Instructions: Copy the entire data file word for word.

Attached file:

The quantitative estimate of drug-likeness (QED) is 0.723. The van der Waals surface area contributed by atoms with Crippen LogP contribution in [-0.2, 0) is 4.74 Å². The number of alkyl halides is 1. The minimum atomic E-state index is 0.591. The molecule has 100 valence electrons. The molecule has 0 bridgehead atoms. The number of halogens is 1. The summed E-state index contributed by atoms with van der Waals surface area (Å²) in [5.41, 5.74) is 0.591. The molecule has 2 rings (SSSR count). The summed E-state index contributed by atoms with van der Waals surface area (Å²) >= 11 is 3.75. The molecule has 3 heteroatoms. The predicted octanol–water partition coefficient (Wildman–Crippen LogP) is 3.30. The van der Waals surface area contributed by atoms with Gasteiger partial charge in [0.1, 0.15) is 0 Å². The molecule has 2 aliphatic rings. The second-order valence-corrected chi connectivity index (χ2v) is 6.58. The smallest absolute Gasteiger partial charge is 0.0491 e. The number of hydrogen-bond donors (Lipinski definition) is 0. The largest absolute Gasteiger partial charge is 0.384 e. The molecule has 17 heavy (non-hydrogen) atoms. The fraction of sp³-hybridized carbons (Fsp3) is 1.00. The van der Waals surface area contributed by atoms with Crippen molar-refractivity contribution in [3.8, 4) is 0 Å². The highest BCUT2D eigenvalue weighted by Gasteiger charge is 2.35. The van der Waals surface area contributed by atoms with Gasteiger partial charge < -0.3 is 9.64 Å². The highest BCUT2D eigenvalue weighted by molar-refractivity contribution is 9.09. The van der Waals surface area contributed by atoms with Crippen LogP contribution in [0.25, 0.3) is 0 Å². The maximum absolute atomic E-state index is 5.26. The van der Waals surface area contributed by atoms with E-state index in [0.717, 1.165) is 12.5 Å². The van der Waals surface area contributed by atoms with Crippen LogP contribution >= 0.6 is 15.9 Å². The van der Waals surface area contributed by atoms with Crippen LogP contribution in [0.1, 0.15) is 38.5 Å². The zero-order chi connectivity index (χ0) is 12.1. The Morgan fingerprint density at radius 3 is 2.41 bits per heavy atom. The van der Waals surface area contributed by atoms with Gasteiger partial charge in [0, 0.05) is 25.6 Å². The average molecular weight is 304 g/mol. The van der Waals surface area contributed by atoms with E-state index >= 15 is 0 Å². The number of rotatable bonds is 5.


The quantitative estimate of drug-likeness (QED) is 0.723. The van der Waals surface area contributed by atoms with Crippen LogP contribution in [-0.2, 0) is 4.74 Å². The number of alkyl halides is 1. The minimum atomic E-state index is 0.591. The molecule has 100 valence electrons. The molecule has 0 bridgehead atoms. The number of halogens is 1. The summed E-state index contributed by atoms with van der Waals surface area (Å²) in [5.41, 5.74) is 0.591. The molecule has 2 rings (SSSR count). The summed E-state index contributed by atoms with van der Waals surface area (Å²) >= 11 is 3.75. The molecule has 3 heteroatoms. The predicted octanol–water partition coefficient (Wildman–Crippen LogP) is 3.30. The van der Waals surface area contributed by atoms with Gasteiger partial charge in [0.1, 0.15) is 0 Å². The molecule has 2 aliphatic rings. The second-order valence-corrected chi connectivity index (χ2v) is 6.58. The smallest absolute Gasteiger partial charge is 0.0491 e. The number of hydrogen-bond donors (Lipinski definition) is 0. The largest absolute Gasteiger partial charge is 0.384 e. The molecule has 17 heavy (non-hydrogen) atoms. The fraction of sp³-hybridized carbons (Fsp3) is 1.00. The van der Waals surface area contributed by atoms with Crippen molar-refractivity contribution in [3.8, 4) is 0 Å². The highest BCUT2D eigenvalue weighted by Gasteiger charge is 2.35. The van der Waals surface area contributed by atoms with Gasteiger partial charge < -0.3 is 9.64 Å². The highest BCUT2D eigenvalue weighted by molar-refractivity contribution is 9.09. The van der Waals surface area contributed by atoms with Crippen LogP contribution in [0.25, 0.3) is 0 Å². The maximum absolute atomic E-state index is 5.26. The van der Waals surface area contributed by atoms with E-state index in [0.717, 1.165) is 12.5 Å². The van der Waals surface area contributed by atoms with Crippen LogP contribution >= 0.6 is 15.9 Å². The van der Waals surface area contributed by atoms with Crippen LogP contribution in [0.1, 0.15) is 38.5 Å². The zero-order chi connectivity index (χ0) is 12.1. The Morgan fingerprint density at radius 3 is 2.41 bits per heavy atom. The van der Waals surface area contributed by atoms with Gasteiger partial charge in [0, 0.05) is 25.6 Å². The average molecular weight is 304 g/mol. The van der Waals surface area contributed by atoms with E-state index >= 15 is 0 Å². The number of rotatable bonds is 5.